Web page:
“We can either look at the Straits of Florida—the 90-mile span of the Caribbean between Florida and Cuba—as something that separates us, or we can look at it as a shared resource that actually links us,” Turekian said. “The Gulf Stream begins north of Havana, and how that pattern might be changing over time has important implications for fisheries. And when you think about everything from fish and bird migration to storm formation, that’s where we have shared interest that could be the foundation for sharing information.”
Agre, who heads the Johns Hopkins Malaria Research Institute, noted that U.S. researchers could gain valuable insights from engagement with their Cuban counterparts “Infant mortality, for example, in Cuba has improved rates over many American communities,” he said. “The eradication of malaria has been accomplished in Cuba in the post-revolutionary era, whereas in Haiti, malaria is rampant. How did they accomplish this? There are things we could learn from them.”
Anthony “Bud” Rock, chief executive officer of the Association of Science and Technology Centers, said constructive engagement will go beyond scientists and their research to the public. The United States has “a great deal of experience in putting science to work for people and the planet,” explained Rock, who previously served 30 years in the U.S. State Department.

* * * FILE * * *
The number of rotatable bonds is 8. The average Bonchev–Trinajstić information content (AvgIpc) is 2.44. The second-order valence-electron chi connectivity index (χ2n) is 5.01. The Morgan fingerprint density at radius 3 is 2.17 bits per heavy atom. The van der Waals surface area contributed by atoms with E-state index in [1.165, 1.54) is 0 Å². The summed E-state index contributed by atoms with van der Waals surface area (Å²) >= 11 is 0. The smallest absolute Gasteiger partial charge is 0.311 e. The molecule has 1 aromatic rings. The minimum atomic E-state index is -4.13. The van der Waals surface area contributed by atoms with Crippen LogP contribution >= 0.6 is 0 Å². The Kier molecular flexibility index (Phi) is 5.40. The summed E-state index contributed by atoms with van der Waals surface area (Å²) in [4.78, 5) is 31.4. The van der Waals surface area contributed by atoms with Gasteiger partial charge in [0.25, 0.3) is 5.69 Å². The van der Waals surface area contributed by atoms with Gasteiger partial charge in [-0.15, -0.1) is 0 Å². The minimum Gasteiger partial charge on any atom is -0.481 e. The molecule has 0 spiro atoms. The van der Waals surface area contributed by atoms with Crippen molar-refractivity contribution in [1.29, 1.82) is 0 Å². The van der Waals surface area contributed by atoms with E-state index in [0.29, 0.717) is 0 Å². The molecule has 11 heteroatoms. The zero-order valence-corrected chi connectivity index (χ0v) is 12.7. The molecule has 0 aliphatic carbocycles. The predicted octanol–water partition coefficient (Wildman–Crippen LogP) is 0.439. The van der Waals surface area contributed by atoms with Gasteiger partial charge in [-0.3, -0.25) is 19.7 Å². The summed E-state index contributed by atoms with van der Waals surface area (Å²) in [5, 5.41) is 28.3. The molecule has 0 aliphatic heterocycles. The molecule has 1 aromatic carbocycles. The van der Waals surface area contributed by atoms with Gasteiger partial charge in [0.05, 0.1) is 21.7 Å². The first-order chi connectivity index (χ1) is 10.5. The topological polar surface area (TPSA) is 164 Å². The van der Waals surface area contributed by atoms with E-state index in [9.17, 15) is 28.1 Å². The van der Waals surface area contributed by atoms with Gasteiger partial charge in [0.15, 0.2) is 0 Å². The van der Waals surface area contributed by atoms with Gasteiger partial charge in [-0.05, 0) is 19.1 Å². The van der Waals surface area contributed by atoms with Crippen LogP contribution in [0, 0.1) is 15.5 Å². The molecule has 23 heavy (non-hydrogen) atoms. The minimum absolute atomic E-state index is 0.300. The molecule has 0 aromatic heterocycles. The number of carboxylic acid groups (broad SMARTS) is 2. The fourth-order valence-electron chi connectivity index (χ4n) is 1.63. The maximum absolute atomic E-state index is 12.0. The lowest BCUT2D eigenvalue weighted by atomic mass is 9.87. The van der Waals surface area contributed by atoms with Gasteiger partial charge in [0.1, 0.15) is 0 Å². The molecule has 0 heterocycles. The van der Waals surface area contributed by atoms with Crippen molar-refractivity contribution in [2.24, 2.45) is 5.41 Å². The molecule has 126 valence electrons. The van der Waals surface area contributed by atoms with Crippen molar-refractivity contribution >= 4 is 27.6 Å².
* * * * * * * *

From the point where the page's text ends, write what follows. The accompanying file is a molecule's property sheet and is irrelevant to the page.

“We spent considerable time in Cuba talking about that point—not only how do we bring our researchers together, to extend the scientific frontiers, but also to make sure the results of that research are put to work for the people. We talked about a whole range of means for doing that, both formal and informal science education. They have a fledging process, but an acute awareness of the necessity.”
Other members of the U.S. delegation were retired U.S. Army Colonel Lawrence Wilkerson, former chief of staff to U.S. Secretary of State Colin Powell and now professor of government at the College of William and Mary; Anya Landau-French, director of research for the U.S.-Cuba Initiative at the New America Foundation; and Steven Clemons, senior fellow and director of the American Strategy Program at the New America Foundation.
What happens next to build on the relationships established in Havana? “The next steps,” Agre said, “are critical.”
One objective will be to seek further exchanges between the researchers of both nations. AAAS already has invited Cuba to send a delegation to the association’s next annual meeting, to be held in February 2010 in San Diego.
Joint research projects are another possibility, said Turekian. “We will submit to the Cubans a plan of potential work areas to see if we can work together to identify some overlaps and areas where we have mutual interest.”
Turekian and Agre each acknowledged that governmental tensions could slow the process of getting visas for visiting Cubans and, more generally, the expansion of S&T engagement.
“Science cooperation is apolitical,” Turekian said. “Whatever the politics might be between the two countries, however that might evolve, scientists are always ready and able to work with each other. We hope the governments will recognize this as important and valuable, and not inhibit it—and, if possible, that they will support it as a way to build what would be a natural relationship.”
Agre urged that younger U.S. scientists play a key role in any future engagement. “I think science is a path to peace,” he said. “I can think of instances in my own younger days, in the laboratory, as a student at Johns Hopkins, where I met scientists from all over the world. Their cultures were bitter enemies, but the scientists became friends for life.”